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August 22, 2018

Is the AfD a party of the left or the right?

The EU is only slowly coming out of its summer lull, but we noted an interesting article in FAZ, which discusses efforts by some senior AfD folk to reposition the party on the left in social policies in direct competition with the SPD and the Left Party. We recall the converse debate in the Left Party, where Oskar Lafontaine and Sahra Wagenknecht tried to open the party to the right - with their demands for withdrawal from the euro and a stop to immigration.

There are still some economic libertarians within the AfD, stemming from the time when the party was essentially focused on euro exit, but many of them have left and the remaining are now outnumbered by the far right. 

The political issue on which the debate in the AfD focuses is the future of the German pension system. Two prominent AfD politicians, Bjorn Hocke, head of the party in Thuringia, an AfD hotspot, and Jurgen Pohl, an AfD MP from the same state, have come out in favour of a state pension as part of a wider package of citizens' rights. This would constitute the biggest social reform in post-war Germany, which has a pension system system where everybody pays into a fund and where the pension is financially related to the amount and the number of years of payments. 

The estimated costs of a state pension would be €125bn per year. Hocke is on the far right of the party, and it is there where there is greatest support for the social-welfare policies of the left. The right wing of the party also wants to raise unemployment allowance. The one remaining - and, we presume, insurmountable - difference with the SPD is the latter's proximity to the trade unions.

Somewhat related to this subject, we noted a comment by Steve Fuller, an academic who has studied the ideological shifts and turns of the social democratic parties in Europe. His thesis is that the social democrats have become virtually indistinguishable from the neoliberals, the movement that originated in post-war Germany to put liberalism on a stronger institutional footing. He quotes Robert Michels, the sociologist, that social democracy was the paradigm of an ideology that will do anything to secure power by adapting principles to circumstances. Examples were the SPD's embrace of Bismarck's social reforms, and after the second world war the party's official break with Marxism. Fuller argues that the main remaining difference between social democrats and neoliberals is how they react to policy failure. Social democrats blame the rich, while neoliberals blame the poor.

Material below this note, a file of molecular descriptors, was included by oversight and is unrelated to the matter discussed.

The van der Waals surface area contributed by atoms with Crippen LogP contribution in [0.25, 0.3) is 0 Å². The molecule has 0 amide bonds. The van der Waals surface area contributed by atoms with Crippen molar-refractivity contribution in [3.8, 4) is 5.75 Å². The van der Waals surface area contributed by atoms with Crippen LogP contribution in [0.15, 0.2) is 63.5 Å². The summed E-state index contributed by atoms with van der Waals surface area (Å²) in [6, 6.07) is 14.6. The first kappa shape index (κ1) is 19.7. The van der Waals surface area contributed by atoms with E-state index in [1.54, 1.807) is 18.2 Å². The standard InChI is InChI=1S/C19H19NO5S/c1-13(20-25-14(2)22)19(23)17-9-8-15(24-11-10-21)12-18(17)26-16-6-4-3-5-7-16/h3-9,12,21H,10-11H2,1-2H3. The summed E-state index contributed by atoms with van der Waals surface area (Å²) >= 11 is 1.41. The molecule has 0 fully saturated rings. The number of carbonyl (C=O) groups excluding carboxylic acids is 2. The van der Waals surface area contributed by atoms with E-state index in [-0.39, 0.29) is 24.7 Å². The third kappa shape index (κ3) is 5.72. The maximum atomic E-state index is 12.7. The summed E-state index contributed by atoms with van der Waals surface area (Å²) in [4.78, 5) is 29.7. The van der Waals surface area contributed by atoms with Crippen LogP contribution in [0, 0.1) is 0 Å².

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August 22, 2018

What a second Brexit referendum would be about

The second referendum is the kind of idea that sounds plausible at first from a Remainer perspective - but it collapses once you think it through to the end. In the past we focused on the difficulty of finding an appropriate question, and the lack of support by the Labour leadership. Perhaps the biggest obstacle of all is the kind of debate to expect if it ever came to a second referendum. It would not be about Europe at all. Barry Gardiner MP, a Labour Remainer, yesterday gave us a hint of the debate to expect when he said: 

"a second referendum undermines the whole principle of democracy in this country."

This is telling us that a second referendum debate would be about democracy itself. It could trigger a wider, possibly violent, insurrection. Not only would a campaign in favour of overturning a democratic vote be difficult to win. It is also the last thing the EU needs right now - being portrayed as undemocratic. 

We think it is one of the biggest miscalculations by hardline Remainers is expecting the EU to enter into a conspiracy with them. While there are many Leavers who have changed their views on Brexit, we suspect they are outnumbered by Remainers like Gardiner who are not willing to frustrate a referendum result, or who are simply not willing to countenance the social and political instability this process would bring. 

In his latest analysis of the state of play in the Brexit process, Andrew Duff noted that the UK debate is largely disconnected from the reality on the ground. We think the following passage is worth quoting in full because it highlights the biggest source of misjudgment in the UK:

"Once an Article 50 deal is tabled for scrutiny, however, it should become clear that this is the EU’s final offer. Having laboured hard to deliver two versions of a new settlement for Britain, the rest of the EU is in no mood and in no fit state to devise a third....

If no deal is reached in the Article 50 talks, or if the deal reached is subsequently rejected by the British Parliament, the EU’s contingency plans will be put into operation and it will extricate itself from the UK as best it can on 29 March. Soon afterwards, in any event, normal business will be suspended in Brussels until the new Parliament and Commission is elected and Mr Tusk’s successor takes his place in December."

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